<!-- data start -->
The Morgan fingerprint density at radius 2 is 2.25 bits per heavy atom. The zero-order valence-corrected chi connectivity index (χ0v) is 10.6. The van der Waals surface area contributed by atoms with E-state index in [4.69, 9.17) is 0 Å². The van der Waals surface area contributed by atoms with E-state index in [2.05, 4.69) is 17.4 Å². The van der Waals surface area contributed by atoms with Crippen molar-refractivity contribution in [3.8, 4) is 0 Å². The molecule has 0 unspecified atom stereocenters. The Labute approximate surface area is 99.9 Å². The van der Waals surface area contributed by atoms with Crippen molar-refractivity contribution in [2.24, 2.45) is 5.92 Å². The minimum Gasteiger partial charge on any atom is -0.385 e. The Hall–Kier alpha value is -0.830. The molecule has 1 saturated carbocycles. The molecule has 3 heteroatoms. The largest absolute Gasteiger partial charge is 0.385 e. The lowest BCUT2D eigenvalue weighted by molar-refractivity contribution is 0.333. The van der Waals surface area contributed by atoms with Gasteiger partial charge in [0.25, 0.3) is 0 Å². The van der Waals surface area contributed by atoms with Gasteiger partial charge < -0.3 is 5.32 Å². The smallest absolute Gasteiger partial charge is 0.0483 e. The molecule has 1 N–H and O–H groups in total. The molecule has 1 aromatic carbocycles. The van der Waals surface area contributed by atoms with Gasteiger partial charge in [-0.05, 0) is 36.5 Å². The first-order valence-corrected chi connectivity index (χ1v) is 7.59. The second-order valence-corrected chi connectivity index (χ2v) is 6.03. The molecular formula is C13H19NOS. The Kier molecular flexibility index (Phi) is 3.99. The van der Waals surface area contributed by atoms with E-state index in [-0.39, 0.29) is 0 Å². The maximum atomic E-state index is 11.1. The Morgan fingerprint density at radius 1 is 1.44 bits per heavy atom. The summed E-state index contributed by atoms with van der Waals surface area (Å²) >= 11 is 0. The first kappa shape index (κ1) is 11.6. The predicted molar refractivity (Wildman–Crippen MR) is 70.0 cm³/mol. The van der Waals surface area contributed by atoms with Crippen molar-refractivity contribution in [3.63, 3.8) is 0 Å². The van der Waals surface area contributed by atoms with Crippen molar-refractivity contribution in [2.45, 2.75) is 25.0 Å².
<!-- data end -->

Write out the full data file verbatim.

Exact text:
The Morgan fingerprint density at radius 2 is 2.25 bits per heavy atom. The zero-order valence-corrected chi connectivity index (χ0v) is 10.6. The van der Waals surface area contributed by atoms with E-state index in [4.69, 9.17) is 0 Å². The van der Waals surface area contributed by atoms with E-state index in [2.05, 4.69) is 17.4 Å². The van der Waals surface area contributed by atoms with Crippen molar-refractivity contribution in [3.8, 4) is 0 Å². The molecule has 0 unspecified atom stereocenters. The Labute approximate surface area is 99.9 Å². The van der Waals surface area contributed by atoms with Crippen molar-refractivity contribution in [2.24, 2.45) is 5.92 Å². The minimum Gasteiger partial charge on any atom is -0.385 e. The Hall–Kier alpha value is -0.830. The molecule has 1 saturated carbocycles. The molecule has 3 heteroatoms. The largest absolute Gasteiger partial charge is 0.385 e. The lowest BCUT2D eigenvalue weighted by molar-refractivity contribution is 0.333. The van der Waals surface area contributed by atoms with Gasteiger partial charge in [0.25, 0.3) is 0 Å². The van der Waals surface area contributed by atoms with Gasteiger partial charge < -0.3 is 5.32 Å². The smallest absolute Gasteiger partial charge is 0.0483 e. The molecule has 1 N–H and O–H groups in total. The molecule has 1 aromatic carbocycles. The van der Waals surface area contributed by atoms with Gasteiger partial charge in [-0.05, 0) is 36.5 Å². The first-order valence-corrected chi connectivity index (χ1v) is 7.59. The second-order valence-corrected chi connectivity index (χ2v) is 6.03. The molecular formula is C13H19NOS. The Kier molecular flexibility index (Phi) is 3.99. The van der Waals surface area contributed by atoms with E-state index in [-0.39, 0.29) is 0 Å². The maximum atomic E-state index is 11.1. The Morgan fingerprint density at radius 1 is 1.44 bits per heavy atom. The summed E-state index contributed by atoms with van der Waals surface area (Å²) >= 11 is 0. The first kappa shape index (κ1) is 11.6. The predicted molar refractivity (Wildman–Crippen MR) is 70.0 cm³/mol. The van der Waals surface area contributed by atoms with Crippen molar-refractivity contribution in [3.63, 3.8) is 0 Å². The van der Waals surface area contributed by atoms with Crippen molar-refractivity contribution in [2.45, 2.75) is 25.0 Å².